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Medium 9780253020840

13. Arroyo Chasicó, Argentina

Darin A. Croft Indiana University Press ePub

Basic Information

Location Central Argentina, about 350 miles (550 km) southwest of Buenos Aires.

Geology Sandstones, siltstones, and mudstones of the Arroyo Chasicó Formation.

Geologic Age Late Miocene, about 9.5–9 million years (based on radiometric dating and paleomagnetic correlation).

Mammal Age Chasicoan.

Mammals Identified 45 species (appendix 13).

MOST PALEONTOLOGICAL SITES DISCUSSED SO FAR IN THIS BOOK are located in or near the Andes or in the far south of Argentina. This is because bones can be preserved as fossils only if they are buried by sediments, and more sediments accumulated in these areas than in other parts of the continent from the Paleocene to the Miocene epoch. This situation began to change during the late Miocene. As the Andes increased in elevation, more sediments began to accumulate in central and northwestern Argentina than in the south, and many of these sediments preserved remains of ancient animals. Arroyo Chasicó is the oldest of these sites in central Argentina and provides the most complete picture of a roughly 9-million-year-old South American mammal community presently known.

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Medium 9781607320661

CHAPTER FOUR: LITTLE AMERICA V Science Flagship on the Ice Shelf

Dian Olson Belanger University Press of Colorado ePub

All you can see is big white and that’s it.
That was Little America.

—YNC Richard Lucier, 19551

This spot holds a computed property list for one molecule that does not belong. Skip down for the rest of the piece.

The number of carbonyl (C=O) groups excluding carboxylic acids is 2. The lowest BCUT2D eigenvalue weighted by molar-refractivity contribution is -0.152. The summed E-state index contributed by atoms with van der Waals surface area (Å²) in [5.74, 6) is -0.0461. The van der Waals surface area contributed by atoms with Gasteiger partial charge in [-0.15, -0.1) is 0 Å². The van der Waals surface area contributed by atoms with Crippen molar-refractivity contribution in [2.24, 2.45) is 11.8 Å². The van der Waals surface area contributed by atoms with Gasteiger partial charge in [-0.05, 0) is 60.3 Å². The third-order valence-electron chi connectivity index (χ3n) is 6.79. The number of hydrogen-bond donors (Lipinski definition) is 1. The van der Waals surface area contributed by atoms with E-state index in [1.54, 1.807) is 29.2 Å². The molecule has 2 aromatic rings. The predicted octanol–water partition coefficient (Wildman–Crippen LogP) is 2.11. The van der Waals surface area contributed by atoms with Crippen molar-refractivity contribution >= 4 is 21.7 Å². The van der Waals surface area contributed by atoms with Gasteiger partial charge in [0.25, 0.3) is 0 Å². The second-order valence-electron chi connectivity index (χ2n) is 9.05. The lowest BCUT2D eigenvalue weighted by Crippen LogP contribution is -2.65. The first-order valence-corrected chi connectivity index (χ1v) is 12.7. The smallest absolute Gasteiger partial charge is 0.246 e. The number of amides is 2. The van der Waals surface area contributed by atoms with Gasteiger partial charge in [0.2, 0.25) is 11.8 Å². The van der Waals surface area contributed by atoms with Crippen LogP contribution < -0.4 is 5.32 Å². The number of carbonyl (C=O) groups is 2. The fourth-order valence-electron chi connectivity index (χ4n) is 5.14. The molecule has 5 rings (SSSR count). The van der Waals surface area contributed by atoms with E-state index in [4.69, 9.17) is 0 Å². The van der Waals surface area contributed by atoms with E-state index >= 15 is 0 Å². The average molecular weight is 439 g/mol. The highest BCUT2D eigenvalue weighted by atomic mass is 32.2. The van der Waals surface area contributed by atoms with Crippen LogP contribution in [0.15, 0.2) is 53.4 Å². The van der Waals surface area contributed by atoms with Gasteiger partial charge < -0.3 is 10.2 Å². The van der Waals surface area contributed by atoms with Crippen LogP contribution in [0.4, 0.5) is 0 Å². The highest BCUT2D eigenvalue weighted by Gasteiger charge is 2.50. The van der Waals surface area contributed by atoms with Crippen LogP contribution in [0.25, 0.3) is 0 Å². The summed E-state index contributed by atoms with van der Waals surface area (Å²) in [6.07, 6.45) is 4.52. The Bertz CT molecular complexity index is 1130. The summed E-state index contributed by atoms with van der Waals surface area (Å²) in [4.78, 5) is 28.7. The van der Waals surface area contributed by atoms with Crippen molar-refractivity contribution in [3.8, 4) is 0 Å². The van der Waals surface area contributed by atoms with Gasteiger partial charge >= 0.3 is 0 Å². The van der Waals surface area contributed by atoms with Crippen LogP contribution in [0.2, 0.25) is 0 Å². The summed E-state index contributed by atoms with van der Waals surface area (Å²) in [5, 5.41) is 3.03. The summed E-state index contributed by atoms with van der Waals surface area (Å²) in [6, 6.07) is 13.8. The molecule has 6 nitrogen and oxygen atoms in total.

The Navy’s simultaneous task in Operation Deep Freeze I was to establish and make ready the IGY’s headquarters science station on the edge of the vast Ross Ice Shelf. This was Little America V, already named to honor the legacy of America’s polar hero Richard E. Byrd. Before the scientists arrived, key tasks were to map a safe route deep into the interior for Byrd Station and to prepare the massive tractor trains (called heavy swings) that would haul in every pipe and plank to build the station with in Deep Freeze II.

The day after Christmas 1955 the ships of Task Force 43 split, and the Glacier, Greenville Victory, and Arneb turned east along the titanic ice barrier to locate a site for the new Little America. They reached Byrd’s Bay of Whales on 28 December, finding it nearly gone, as the Atka had reported the previous year. There was no suitable approach onto the ice shelf. Byrd made a nostalgic pilgrimage by helicopter to the site of two of his former bases, now buried one atop the other near the cliff edge and marked only by the chair-high tops of once-seventy-foot radio towers. Clearly, this historic location would not do for the IGY.2

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Medium 9781780643786

2 Species Distribution Modelling in Predicting Response to Climate Change

Bjorkman, C., Editor CABI PDF

2

Species Distribution Modelling in

Predicting Response to Climate

Change

Matthew P. Hill1,2* and Linda J. Thomson1

1Department

of Zoology, University of Melbourne, Parkville,

Australia; 2Centre for Invasion Biology, Department of Conservation

Ecology and Entomology, Stellenbosch University, Matieland, South

Africa

Abstract